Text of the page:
Wednesday, March 19, 2008

Mea culpas of rationalists who supported the conquest of Iraq

Slate has a series of essays on the mistakes rationalists made in supporting the American invasion of Iraq.

Personally I was initially persuaded by Saddam's posturing (turned out to be a mixture of mostly bluffing Iran and genuinely not knowing what weapons he didn't have), our apparent inability to sustain the embargo, the harmful effects of the embargo on Iraqis (sigh), and the fake smallpox immunization program. I reversed course when Cheney/Bush completely alienated Turkey and left us with zero allies - prior to the actual invasion.

Of all the commentaries, Richard Cohen most resembles my own recollections -- but he focuses on the Anthrax mystery rather than my smallpox memories ...
I was miserably wrong in my judgment and somewhat emotional. - By Richard Cohen - Slate Magazine

Anthrax. Remember anthrax? It seems no one does anymore—at least it's never mentioned. But right after the terrorist attacks of Sept. 11, 2001, letters laced with anthrax were received at the New York Post and Tom Brokaw's office at NBC. In the following days, more anthrax-contaminated letters were received by other news organizations—CBS News and, presumably, ABC, where traces of anthrax were found in the newsroom. Weirdly, even the Sun, a supermarket tabloid, also got a letter, and a photo editor, Bob Stevens, was fatally infected. Other letters were sent to Sen. Tom Daschle's Capitol Hill office, and in Washington, D.C., a postal worker, Thomas L. Morris Jr., died. There was ample reason to be afraid.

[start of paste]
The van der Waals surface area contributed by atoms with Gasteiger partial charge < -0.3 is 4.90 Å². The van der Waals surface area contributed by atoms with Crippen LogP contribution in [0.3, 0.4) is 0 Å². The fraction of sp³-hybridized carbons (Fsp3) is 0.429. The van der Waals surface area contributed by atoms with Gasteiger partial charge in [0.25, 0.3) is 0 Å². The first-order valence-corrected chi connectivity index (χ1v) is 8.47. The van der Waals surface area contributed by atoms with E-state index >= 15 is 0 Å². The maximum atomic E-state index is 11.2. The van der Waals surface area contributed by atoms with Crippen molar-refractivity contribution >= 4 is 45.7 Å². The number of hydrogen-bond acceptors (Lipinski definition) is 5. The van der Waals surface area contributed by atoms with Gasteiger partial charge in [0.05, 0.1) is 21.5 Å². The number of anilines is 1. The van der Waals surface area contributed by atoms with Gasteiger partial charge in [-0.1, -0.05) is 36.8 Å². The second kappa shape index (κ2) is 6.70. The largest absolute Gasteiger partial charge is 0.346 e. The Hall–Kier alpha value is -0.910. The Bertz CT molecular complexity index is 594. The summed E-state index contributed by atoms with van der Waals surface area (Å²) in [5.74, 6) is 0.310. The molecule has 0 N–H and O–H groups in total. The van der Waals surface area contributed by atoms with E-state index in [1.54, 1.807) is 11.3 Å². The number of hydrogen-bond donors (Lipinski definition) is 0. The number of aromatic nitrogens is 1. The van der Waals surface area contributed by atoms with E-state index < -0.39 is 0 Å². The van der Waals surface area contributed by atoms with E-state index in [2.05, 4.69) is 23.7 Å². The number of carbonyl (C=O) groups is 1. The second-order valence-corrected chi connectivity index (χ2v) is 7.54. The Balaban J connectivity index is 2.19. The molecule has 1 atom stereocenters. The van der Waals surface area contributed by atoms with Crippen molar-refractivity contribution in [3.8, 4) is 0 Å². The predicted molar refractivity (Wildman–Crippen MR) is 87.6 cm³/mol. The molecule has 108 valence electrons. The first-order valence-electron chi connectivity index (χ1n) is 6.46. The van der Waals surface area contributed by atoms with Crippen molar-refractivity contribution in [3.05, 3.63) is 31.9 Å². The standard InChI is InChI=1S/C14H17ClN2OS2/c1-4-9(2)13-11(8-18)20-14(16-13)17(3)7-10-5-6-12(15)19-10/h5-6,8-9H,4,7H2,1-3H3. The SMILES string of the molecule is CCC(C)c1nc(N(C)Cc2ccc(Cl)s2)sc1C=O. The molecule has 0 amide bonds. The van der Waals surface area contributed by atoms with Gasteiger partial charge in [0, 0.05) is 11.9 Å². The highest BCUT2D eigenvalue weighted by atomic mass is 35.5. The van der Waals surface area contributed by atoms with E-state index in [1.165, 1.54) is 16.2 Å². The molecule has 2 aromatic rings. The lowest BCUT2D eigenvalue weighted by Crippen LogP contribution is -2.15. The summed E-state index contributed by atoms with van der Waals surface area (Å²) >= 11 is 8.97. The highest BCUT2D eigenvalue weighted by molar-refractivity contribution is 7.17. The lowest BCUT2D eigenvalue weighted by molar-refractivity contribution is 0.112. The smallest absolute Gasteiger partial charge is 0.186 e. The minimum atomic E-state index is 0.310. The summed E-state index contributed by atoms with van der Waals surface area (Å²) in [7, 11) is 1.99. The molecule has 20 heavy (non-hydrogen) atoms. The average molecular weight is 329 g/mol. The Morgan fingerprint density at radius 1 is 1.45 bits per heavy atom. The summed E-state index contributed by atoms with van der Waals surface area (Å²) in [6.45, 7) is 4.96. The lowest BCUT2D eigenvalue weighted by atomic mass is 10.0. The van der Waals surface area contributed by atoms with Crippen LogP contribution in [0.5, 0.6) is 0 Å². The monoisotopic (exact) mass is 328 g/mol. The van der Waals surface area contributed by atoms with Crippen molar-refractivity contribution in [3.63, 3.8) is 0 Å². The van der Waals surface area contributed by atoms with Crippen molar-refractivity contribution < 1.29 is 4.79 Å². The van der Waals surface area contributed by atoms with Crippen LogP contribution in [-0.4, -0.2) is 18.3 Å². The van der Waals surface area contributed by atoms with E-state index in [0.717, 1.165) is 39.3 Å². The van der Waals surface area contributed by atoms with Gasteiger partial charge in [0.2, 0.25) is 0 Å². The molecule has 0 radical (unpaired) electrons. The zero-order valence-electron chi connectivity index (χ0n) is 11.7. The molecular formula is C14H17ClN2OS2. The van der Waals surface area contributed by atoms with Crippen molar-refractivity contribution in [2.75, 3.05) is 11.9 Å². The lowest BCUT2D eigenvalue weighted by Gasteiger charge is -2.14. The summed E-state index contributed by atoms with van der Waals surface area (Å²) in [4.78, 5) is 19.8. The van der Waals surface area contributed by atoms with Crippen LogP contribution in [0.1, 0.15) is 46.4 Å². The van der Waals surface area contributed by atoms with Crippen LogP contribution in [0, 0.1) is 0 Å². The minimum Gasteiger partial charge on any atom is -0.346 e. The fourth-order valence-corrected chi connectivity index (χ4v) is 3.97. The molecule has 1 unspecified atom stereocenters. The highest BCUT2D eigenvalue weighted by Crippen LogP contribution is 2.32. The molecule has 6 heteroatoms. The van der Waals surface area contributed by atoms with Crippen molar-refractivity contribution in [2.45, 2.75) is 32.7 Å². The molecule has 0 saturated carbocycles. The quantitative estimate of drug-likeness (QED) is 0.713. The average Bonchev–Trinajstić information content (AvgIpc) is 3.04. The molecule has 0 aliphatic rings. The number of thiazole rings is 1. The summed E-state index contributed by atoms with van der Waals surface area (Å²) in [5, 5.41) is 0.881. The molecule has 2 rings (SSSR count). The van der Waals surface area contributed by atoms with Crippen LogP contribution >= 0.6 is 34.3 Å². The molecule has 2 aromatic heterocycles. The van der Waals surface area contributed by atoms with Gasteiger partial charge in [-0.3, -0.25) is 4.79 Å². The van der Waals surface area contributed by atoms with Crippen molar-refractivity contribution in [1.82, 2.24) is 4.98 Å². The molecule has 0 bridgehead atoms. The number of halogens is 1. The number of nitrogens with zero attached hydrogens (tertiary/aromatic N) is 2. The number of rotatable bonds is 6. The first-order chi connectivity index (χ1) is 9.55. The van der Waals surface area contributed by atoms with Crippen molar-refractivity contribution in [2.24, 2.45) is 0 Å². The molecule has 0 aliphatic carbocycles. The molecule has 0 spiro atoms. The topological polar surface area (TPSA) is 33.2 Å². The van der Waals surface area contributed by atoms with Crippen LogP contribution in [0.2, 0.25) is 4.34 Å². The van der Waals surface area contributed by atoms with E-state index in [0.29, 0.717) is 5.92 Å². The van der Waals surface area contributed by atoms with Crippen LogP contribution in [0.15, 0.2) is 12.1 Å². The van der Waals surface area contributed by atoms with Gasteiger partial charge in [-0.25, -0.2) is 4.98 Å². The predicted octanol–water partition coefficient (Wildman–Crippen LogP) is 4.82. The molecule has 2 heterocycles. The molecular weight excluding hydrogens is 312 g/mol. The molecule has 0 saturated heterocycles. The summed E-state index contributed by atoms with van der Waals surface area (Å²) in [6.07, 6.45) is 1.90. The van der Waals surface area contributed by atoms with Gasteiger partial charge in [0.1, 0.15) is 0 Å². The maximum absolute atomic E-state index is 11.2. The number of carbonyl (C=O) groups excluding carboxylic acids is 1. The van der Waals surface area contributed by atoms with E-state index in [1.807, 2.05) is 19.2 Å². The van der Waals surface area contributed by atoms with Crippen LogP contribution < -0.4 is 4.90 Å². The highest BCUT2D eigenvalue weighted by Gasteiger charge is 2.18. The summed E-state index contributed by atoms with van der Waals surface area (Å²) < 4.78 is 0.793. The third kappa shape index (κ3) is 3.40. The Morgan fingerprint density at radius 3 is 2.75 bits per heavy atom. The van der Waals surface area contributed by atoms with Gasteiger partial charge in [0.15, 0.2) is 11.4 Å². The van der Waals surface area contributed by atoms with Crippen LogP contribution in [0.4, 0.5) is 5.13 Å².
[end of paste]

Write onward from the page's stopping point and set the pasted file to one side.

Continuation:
The attacks were not entirely unexpected. I had been told soon after Sept. 11 to secure Cipro, the antidote to anthrax. The tip had come in a roundabout way from a high government official, and I immediately acted on it. I was carrying Cipro way before most people had ever heard of it.

For this and other reasons, the anthrax letters appeared linked to the awful events of Sept. 11. It all seemed one and the same....

Kaplan's story also runs parallel to my own. I would add that while I had some respect for Colin Powell, I was moved much more by Tony Blair's support for war. He had been a Clinton ally, at the time he had a terrific international reputation, and I didn't imagine he'd be a lackey of the Bush administration.

Nobody in the series mentioned Tony Blair. He's getting off far too easily.

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